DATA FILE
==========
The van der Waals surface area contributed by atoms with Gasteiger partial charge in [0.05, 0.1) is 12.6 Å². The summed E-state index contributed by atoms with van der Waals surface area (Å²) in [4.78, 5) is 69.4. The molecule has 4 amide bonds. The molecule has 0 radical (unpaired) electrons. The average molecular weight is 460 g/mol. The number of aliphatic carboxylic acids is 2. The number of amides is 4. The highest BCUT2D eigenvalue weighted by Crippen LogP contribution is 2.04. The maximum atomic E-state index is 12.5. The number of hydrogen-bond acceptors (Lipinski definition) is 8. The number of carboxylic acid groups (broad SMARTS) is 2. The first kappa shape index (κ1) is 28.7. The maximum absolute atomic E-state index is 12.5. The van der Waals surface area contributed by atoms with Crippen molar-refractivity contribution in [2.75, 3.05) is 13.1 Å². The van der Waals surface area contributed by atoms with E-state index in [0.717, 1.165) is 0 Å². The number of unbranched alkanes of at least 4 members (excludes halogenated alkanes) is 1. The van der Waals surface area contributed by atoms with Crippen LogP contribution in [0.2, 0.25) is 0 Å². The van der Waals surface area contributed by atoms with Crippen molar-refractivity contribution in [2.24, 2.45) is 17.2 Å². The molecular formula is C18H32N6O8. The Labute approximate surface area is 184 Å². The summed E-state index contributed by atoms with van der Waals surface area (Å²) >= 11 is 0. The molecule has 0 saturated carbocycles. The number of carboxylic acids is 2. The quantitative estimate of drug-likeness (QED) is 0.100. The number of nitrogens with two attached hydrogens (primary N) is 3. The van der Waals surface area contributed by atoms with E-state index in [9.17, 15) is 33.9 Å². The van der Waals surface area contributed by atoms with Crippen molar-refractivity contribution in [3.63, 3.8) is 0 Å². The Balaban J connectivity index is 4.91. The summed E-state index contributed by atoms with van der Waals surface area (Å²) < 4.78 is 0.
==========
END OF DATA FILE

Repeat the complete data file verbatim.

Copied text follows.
The van der Waals surface area contributed by atoms with Gasteiger partial charge in [0.05, 0.1) is 12.6 Å². The summed E-state index contributed by atoms with van der Waals surface area (Å²) in [4.78, 5) is 69.4. The molecule has 4 amide bonds. The molecule has 0 radical (unpaired) electrons. The average molecular weight is 460 g/mol. The number of aliphatic carboxylic acids is 2. The number of amides is 4. The highest BCUT2D eigenvalue weighted by Crippen LogP contribution is 2.04. The maximum atomic E-state index is 12.5. The number of hydrogen-bond acceptors (Lipinski definition) is 8. The number of carboxylic acid groups (broad SMARTS) is 2. The first kappa shape index (κ1) is 28.7. The maximum absolute atomic E-state index is 12.5. The van der Waals surface area contributed by atoms with Crippen molar-refractivity contribution in [2.75, 3.05) is 13.1 Å². The van der Waals surface area contributed by atoms with E-state index in [0.717, 1.165) is 0 Å². The number of unbranched alkanes of at least 4 members (excludes halogenated alkanes) is 1. The van der Waals surface area contributed by atoms with Crippen LogP contribution in [0.2, 0.25) is 0 Å². The van der Waals surface area contributed by atoms with Crippen molar-refractivity contribution in [2.24, 2.45) is 17.2 Å². The molecular formula is C18H32N6O8. The Labute approximate surface area is 184 Å². The summed E-state index contributed by atoms with van der Waals surface area (Å²) >= 11 is 0. The molecule has 0 saturated carbocycles. The number of carboxylic acids is 2. The quantitative estimate of drug-likeness (QED) is 0.100. The number of nitrogens with two attached hydrogens (primary N) is 3. The van der Waals surface area contributed by atoms with E-state index in [9.17, 15) is 33.9 Å². The van der Waals surface area contributed by atoms with Crippen molar-refractivity contribution in [3.63, 3.8) is 0 Å². The Balaban J connectivity index is 4.91. The summed E-state index contributed by atoms with van der Waals surface area (Å²) < 4.78 is 0.